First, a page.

A new local charity; space2grieve, will be launching on the first of September. Space2grieve is a team of highly trained bereavement specialists offering free, personal, confidential bereavement support for adults, children, young people and families who live in the Borough of Richmond Upon Thames. Space2grieve will offer free expert bereavement support to anyone struggling after a bereavement by any means, at any time.

One-to-one sessions can be in person – at home or in their welcoming space at the ETNA Community Centre, over the phone, via Zoom, or for younger people, in school.


RichmondLive will see a huge array of free music, dance and theatre performances take place in Richmond upon Thames across four weekends. The festival of music, art and theatre will run on from August 28 until the final day of performances on Sunday 19 September. The events include:

  • The Richmond Riverside Music Festival on Saturday 28 August and Sunday 29 August from 11am – 6pm, which is a two-day free Blues and Jazz festival with performances from Emma Wilson, The Mustangs, The Milk Men and many more

  • RichmondLive Music on Sunday 5 September from 2pm – 3:30pm in Marble Hill Park, which will include performances from the Richmond Community Choir, Jazz Perrin Collective and the Richmond Brass Band all preforming a special free Sunday afternoon concert in the grounds of Marble Hill Park.

  • RichmondLive Dance on 12 September from 2pm – 3:30pm in Marble Hill Park will see performances from local groups including RISE, Combination Dance, Rambert Ballet School, Marble Hill School of Dance and Boundless Dance.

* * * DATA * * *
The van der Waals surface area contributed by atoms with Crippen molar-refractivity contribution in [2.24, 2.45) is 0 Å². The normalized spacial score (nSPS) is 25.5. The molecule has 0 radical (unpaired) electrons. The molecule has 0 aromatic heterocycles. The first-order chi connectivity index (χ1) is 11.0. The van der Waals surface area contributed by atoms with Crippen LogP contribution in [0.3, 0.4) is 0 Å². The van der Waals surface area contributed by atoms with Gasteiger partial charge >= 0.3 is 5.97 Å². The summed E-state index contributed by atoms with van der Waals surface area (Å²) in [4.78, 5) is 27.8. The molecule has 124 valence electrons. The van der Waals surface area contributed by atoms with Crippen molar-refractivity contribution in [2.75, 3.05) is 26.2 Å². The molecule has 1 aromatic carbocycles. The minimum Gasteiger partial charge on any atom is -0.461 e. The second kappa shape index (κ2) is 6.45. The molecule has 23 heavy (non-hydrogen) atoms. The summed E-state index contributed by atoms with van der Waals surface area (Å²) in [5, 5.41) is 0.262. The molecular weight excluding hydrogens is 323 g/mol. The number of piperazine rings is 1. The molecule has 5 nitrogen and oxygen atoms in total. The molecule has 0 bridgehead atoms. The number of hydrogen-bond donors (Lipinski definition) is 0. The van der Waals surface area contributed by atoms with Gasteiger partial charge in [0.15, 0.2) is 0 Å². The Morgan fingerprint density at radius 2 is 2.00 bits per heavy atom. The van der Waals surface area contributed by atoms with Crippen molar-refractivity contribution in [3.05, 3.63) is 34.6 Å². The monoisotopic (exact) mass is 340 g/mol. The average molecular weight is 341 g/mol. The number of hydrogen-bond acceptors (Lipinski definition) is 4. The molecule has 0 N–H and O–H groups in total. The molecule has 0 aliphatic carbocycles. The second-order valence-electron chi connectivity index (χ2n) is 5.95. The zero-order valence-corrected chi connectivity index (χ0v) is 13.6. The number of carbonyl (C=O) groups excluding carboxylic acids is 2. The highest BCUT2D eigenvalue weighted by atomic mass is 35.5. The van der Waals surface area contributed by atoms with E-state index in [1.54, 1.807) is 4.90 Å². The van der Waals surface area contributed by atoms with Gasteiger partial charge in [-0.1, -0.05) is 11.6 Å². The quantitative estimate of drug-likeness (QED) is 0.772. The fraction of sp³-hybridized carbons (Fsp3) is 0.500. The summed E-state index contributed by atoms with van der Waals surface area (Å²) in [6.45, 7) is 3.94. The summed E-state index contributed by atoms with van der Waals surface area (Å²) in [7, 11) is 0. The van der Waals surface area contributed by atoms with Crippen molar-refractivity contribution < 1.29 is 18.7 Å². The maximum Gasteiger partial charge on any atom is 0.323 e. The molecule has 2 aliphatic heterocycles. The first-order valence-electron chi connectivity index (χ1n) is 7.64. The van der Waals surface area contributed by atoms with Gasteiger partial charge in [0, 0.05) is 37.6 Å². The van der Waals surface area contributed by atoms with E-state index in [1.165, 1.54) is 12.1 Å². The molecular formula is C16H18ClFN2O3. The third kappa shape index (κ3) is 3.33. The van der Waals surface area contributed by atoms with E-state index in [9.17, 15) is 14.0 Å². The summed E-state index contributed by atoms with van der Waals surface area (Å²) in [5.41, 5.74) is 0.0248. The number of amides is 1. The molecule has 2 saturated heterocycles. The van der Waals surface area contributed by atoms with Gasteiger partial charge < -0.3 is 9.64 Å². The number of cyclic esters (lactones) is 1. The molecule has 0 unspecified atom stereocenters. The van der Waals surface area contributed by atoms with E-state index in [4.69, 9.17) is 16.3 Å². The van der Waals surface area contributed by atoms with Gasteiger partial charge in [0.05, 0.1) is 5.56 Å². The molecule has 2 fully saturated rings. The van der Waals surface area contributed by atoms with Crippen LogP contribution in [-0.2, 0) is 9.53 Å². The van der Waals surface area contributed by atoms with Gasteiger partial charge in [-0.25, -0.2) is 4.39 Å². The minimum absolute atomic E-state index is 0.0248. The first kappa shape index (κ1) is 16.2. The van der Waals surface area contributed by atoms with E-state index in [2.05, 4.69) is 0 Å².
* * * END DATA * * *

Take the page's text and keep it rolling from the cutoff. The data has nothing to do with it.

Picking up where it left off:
• RichmondLive Theatre on Sunday 19 September from 2 - 3:30pm in Marble Hill Park which will conclude the festival proceedings on the final weekend of the festival with performances from the Orange Tree Theatre, Mary Wallace Theatre and OSO Arts Centre.

There is no need to register for these events, simply turn up and enjoy the free performances. Check out the full programme of events here.



The story of the COVID-19 pandemic in the borough has been captured through the eyes of local photographers in a competition organised in partnership with Kingston Council’s heritage and arts services, the Rose Theatre and the Friends of Kingston Museum and Heritage Service.

The perspectives of Kingston’s residents have been brought together to document and share their experiences in a new exhibition at the Rose Theatre which will open this September. The images will also provide a permanent addition to Kingston History Centre’s Archive, capturing for future generations, an extraordinary moment in time in the borough’s history.


Kingston Council is asking for views about the needs of Kingston's carers, including young carers and young adult carers. To help create a plan for Kingston's future services and support that has the voices of carers at the centre; they want to hear about the lives of carers - how things are, and how they can be improved. Help them build a new care strategy that supports everyone by sharing your experience.